Hay is a primary source of nutrition for beef cattle, especially during the winter months. However, feeding hay without proper management can result in significant hay wastage and increased feeding costs.
Several universities have conducted various studies on different types of bale feeders to reduce hay loss and improve efficiency. In this article, we will compare various bale feeder options to help beef cattle producers make informed decisions for their operations.
Cone bale feeders
Cone bale feeders are a popular choice for reducing hay loss. These feeders elevate the hay bale off the ground and limit access to the cattle. Studies have shown that cone feeders can reduce hay waste to around 3.5-6.5%, making them an efficient option. The elevation of the bale keeps it out of the mud and manure, preventing spoilage and contamination.
Ring bale feeders
Ring bale feeders are another widely used option due to their lighter weight. They consist of bars that surround the bale. Cattle pull hay from the ring, which helps reduce trampling and waste. Studies have indicated that open-ring feeders can reduce hay loss to about 6-19%. Having this type of feeder with a solid sheet around the bottom of these feeders prevents hay from being pushed out and minimizes access from the bottom, further reducing waste to 6-12%.
Cradle bale feeders
Cradle bale feeders are designed to hold the bale securely and allow cattle to access it from the sides. Research suggests that these feeders had losses of around 15%. Cradle feeders were found to be the least efficient in reducing hay losses.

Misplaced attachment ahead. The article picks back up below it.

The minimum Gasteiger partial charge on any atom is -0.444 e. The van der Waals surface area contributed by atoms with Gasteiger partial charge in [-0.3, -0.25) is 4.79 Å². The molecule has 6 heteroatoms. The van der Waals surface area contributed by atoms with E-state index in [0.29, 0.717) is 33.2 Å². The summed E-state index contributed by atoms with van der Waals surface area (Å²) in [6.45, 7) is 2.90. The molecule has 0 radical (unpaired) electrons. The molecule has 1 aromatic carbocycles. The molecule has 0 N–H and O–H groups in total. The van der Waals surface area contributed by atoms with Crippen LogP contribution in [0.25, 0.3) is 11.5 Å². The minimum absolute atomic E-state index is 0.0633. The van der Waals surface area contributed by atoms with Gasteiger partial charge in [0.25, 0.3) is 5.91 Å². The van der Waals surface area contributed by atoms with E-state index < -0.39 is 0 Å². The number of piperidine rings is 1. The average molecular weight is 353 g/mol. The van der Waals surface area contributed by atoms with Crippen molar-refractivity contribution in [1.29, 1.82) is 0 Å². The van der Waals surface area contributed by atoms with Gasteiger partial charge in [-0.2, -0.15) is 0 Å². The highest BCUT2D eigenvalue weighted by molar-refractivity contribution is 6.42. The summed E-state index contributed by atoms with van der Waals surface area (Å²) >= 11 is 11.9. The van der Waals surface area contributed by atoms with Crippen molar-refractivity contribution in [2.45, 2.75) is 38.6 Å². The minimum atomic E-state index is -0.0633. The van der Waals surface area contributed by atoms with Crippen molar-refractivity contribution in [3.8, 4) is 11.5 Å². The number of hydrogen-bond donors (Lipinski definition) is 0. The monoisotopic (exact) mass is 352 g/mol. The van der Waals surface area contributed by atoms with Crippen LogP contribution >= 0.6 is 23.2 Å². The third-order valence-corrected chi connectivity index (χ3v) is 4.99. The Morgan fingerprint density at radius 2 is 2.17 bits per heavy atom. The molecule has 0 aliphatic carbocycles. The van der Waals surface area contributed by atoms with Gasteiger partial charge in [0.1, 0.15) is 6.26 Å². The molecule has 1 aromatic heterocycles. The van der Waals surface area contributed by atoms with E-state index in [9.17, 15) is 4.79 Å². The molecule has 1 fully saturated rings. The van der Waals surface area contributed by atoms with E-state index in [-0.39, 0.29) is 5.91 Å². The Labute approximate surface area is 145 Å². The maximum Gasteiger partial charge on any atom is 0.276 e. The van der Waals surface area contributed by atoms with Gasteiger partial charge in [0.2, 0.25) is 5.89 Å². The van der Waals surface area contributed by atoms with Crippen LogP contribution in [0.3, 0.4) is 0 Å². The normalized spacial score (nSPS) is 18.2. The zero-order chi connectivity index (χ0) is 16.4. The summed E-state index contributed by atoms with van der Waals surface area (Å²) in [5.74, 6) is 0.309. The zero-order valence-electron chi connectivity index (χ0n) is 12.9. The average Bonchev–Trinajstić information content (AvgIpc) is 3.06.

Trailer-mounted bale feeders. Some universities have explored the use of trailer-mounted bale feeders. These feeders can be moved easily from one location to another, which can help prevent damaging sod and creating mud in certain areas. These studies were just under 12% hay loss on average.
Choosing the right bale feeder for beef cattle producers can vary depending on the unique characteristics of each operation, with implications reaching far beyond the simple conservation of hay. The diverse options, from cone bale feeders that elevate and protect against spoilage to ring feeders with solid sheets that minimize trampling but are more easily moved. While some may question the efficiency of cradle feeders, the adaptability and maneuverability of trailer-mounted feeders provide an alternative to prevent pasture damage.
Although the price of feeders varies, as does the amount of waste, practical success depends on selecting a feeder that aligns with the unique needs and management style of each farm. As producers consider these options, the primary goal remains to reduce hay loss, trim feeding expenses and ultimately enhance the overall health and productivity of the beef cattle herd.
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